Take a minute to recall some important moments in your life. Someone may have taken the time to offer you a thoughtful comment, a real hug, a phrase of encouragement or expression of gratitude that really stuck with you, perhaps years later. Everyone wins when these moments are created and honored.
5- Remember the Less Fortunate in a Meaningful Way
The holiday season is a busy time when we get wrapped up in our plans and the powerful focus is on the glitter around us. Yet, there are many who walk amongst us that are struggling in many ways. Be it financial strain, painful reminders of lost loved ones, social isolation, or the abundant presence of addictive triggers during the holidays (such as alcohol and food). Our December holidays, including Christmas, Hanukkah, New Year’s Eve, Rohatsu (Bodhi Day), Kwanzaa, Solstice, Mawlid el-Nabi… just to name a few, can spark many challenging feelings for many people. A kind word or an unplanned invitation to your dinner table or celebration can offer essential support at a time of year when it may be needed the most.
“The best way to find yourself is to lose yourself in the service of others.” ~Mahatma Gandhi
Set aside time to give back, or perhaps pay it forward in a meaningful way. Giving may include time, money, or simply offering something to someone which can make a huge difference. Social scientists have observed multiple benefits of charitable behavior for the giver, including psychological well-being and boosts in physical health.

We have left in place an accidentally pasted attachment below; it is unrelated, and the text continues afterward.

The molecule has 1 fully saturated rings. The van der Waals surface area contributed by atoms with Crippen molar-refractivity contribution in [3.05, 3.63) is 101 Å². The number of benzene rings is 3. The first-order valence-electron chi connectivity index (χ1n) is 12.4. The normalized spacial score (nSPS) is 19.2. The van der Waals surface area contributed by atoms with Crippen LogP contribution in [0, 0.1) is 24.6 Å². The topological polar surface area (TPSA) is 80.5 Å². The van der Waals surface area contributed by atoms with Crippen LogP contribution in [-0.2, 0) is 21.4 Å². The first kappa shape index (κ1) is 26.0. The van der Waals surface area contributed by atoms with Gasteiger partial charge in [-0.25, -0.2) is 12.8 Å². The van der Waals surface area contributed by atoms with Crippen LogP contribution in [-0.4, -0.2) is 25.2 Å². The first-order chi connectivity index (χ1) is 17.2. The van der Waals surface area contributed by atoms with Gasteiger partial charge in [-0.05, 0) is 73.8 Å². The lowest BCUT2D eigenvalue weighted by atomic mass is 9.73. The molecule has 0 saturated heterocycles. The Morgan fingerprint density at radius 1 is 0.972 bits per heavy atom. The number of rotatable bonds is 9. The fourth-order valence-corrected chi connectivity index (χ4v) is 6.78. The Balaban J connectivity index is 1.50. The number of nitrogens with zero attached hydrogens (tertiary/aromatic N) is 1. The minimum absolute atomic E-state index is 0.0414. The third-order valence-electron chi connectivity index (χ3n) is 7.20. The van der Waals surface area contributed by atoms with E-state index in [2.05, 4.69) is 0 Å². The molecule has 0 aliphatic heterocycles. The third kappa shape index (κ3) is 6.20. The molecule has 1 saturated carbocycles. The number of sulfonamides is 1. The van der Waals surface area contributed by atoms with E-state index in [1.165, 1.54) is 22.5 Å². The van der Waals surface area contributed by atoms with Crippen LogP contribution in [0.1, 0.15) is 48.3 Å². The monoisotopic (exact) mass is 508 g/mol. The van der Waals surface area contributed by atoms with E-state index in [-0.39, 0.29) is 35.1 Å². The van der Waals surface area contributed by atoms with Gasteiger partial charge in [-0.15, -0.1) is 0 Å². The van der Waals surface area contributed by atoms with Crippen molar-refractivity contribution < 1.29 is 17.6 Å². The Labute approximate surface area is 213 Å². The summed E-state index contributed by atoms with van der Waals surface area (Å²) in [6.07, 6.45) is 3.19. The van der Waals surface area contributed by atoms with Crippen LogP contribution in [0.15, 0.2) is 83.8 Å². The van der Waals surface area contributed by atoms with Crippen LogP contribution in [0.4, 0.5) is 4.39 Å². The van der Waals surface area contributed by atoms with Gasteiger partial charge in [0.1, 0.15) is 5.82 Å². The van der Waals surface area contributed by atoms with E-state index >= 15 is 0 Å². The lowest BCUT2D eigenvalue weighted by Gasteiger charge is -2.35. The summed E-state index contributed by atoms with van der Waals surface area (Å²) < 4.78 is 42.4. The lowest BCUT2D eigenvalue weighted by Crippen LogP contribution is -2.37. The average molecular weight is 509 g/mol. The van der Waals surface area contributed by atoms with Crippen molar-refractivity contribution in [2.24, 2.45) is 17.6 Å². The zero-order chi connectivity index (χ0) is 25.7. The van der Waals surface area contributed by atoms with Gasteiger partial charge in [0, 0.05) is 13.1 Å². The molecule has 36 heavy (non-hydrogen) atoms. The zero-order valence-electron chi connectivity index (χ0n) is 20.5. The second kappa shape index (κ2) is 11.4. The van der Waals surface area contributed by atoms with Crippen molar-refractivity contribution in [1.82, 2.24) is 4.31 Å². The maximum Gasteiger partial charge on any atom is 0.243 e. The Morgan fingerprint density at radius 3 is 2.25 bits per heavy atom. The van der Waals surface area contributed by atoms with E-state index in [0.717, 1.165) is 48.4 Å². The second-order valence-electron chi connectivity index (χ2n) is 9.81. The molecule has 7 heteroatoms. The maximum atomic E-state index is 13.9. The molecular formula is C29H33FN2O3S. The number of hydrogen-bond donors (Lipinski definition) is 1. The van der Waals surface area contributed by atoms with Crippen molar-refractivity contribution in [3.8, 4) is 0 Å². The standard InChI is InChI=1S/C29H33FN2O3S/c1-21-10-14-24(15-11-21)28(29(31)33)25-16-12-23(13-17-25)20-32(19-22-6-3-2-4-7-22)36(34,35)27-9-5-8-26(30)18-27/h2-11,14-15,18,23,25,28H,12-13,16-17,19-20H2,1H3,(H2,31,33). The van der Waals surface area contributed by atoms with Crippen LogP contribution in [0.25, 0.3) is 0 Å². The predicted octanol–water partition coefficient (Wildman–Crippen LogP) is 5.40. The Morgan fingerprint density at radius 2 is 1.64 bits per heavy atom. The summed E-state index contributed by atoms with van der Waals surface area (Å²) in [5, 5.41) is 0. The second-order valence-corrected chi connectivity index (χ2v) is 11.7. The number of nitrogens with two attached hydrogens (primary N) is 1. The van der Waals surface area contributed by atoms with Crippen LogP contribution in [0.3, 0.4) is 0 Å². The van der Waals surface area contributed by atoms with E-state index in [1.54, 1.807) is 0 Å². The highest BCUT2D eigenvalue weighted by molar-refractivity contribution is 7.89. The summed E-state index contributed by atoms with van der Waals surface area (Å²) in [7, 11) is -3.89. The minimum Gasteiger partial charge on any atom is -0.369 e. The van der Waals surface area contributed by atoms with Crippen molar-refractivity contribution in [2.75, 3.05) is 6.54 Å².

Michael Norton of Harvard Business School repeatedly found that spending money on others increases the happiness of the giver, more so than spending money on themselves (Harvard Gazette, 2008). Researchers at Emory University reported that the psychological phenomenon known as the “helper’s high” inspires mood elevating sensations that keep us coming back for more (Cassity, 2016). When you give to someone else, you become flooded with ‘feel good’ hormones, called endorphins. In fact, the endorphin rush is delicious, addicting and contagious. According to the Cleveland Clinic, being charitable is good for your health too. Health benefits observed by giving behaviors were reductions in blood pressure and physical stress markers, as well as lower levels of reported depression and enhanced feelings of happiness.
We believe you can honor your traditions and try new things at the very same time. Consider including some of these tips in how you approach celebrating the holidays this year. Cheers to happier Holidays!
Bea, S. (2016). Wanna give? This is your brain on ‘helper’s high.’ The Cleveland Clinic. Retrieved from https://health.clevelandclinic.org/2016/11/why-giving-is-good-for-your-health/
Cassity, J. (2016). The science of giving: Why one act of kindness is usually followed by another. Happify Daily. Retrieved from http://www.happify.com/hd/the-power-of-a-single-act-of-kindness/.
Jabr, F. (2013). Why your brain needs more downtime. Scientific American. Retrieved from https://www.scientificamerican.com/article/mental-downtime/.
Walsh, C. (2008). Money spent on others can buy happiness. Harvard Gazette. Retrieved from http://news.harvard.edu/gazette/story/2008/04/money-spent-on-others-can-buy-happiness/